Firefighters get help from Homeland Security |

Firefighters get help from Homeland Security

Connie Steiert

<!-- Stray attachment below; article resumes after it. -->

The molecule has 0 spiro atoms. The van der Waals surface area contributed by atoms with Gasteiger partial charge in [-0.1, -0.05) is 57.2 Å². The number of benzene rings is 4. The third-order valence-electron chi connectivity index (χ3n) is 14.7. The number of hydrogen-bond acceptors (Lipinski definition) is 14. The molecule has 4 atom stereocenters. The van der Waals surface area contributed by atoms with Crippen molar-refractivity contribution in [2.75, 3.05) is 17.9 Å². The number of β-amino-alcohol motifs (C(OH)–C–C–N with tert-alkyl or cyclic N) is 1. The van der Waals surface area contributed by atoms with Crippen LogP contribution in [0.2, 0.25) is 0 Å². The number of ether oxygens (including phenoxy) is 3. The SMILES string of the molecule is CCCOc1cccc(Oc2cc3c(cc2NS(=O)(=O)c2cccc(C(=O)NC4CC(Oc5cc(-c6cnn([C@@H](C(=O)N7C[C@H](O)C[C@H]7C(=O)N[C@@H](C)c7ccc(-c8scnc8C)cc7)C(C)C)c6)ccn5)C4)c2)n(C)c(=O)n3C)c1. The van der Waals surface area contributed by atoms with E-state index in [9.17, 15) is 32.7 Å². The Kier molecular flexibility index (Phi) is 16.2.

EAGLE – For firefighters, delays in communications can waste those precious seconds.A recent $41,000 grant from Homeland Security will enable the firefighters of the Greater Eagle Fire Protection District to communicate better with each other, dispatchers and with other agencies in the region. By purchasing new radios, headsets and masks with the grant, the firefighters will be able to respond to emergencies more quickly, more efficiently and more safely, Chief Jon Asper said.The grant, part of the 2004 Assistance to Firefighters Grant Program, was competitive, with fire departments around the nation vying for coveted dollars. Ultimately, there will be some 8,000 awards, totaling nearly $750 million, given out to firefighters through the United States Fire Administration, a division of the Federal Emergency Management Agency. In a letter to Asper, congratulating Greater Eagle Fire Protection District on receiving the grant, Colorado Senator Wayne Allard wrote, “Given the national competition for the fire grants, the distinction awarded to your department by the United States Fire Administration is certainly noteworthy.” He stated in his Feb. 3: “The Greater Eagle Fire Department has set an example of excellence.”In recent years, the Greater Eagle Fire Protection District has experienced a marked upswing in the number of emergency calls, reflecting the growth of the district’s population. In 2004 alone, the district provided responded to some 901 incidents. The district helps with everything from house fires and wild fires to medical emergencies and hazardous material spills. Community service is also emphasized by Greater Eagle. Local firefighters make the time to shovel the snow off senior citizens’ walks whenever they can, Asper said. In the past 10 years, the Greater Eagle Fire Protection District, which was volunteer for many years, has completed some $2.8 million in projects to update its equipment and hire paid firefighters.The paid staff, working side by side with volunteers, serves the 4,800 citizens in its roughly 196-square-mile territory. Still, the organization has needs, such as radios and better-fitting masks and radio headsets that allow better communication with departments, Asper said.The grant will also allow the district to purchase additional handheld radios for the new employees it has hired.”We have to revamp all of our radio systems,” Asper said.The Greater Eagle Fire Protection District will pay roughly $4,100 of the grant. The Greater Eagle Fire Protection District has nearly $2 million in additional projects and programs planned over the next three years, including the need to build an another fire station. The Homeland Security grant will just help the department meet one small part of that.”Like all the fire departments, we have to do a little bit this year, and a little bit next year,” explains Chief Asper.Vail, Colorado

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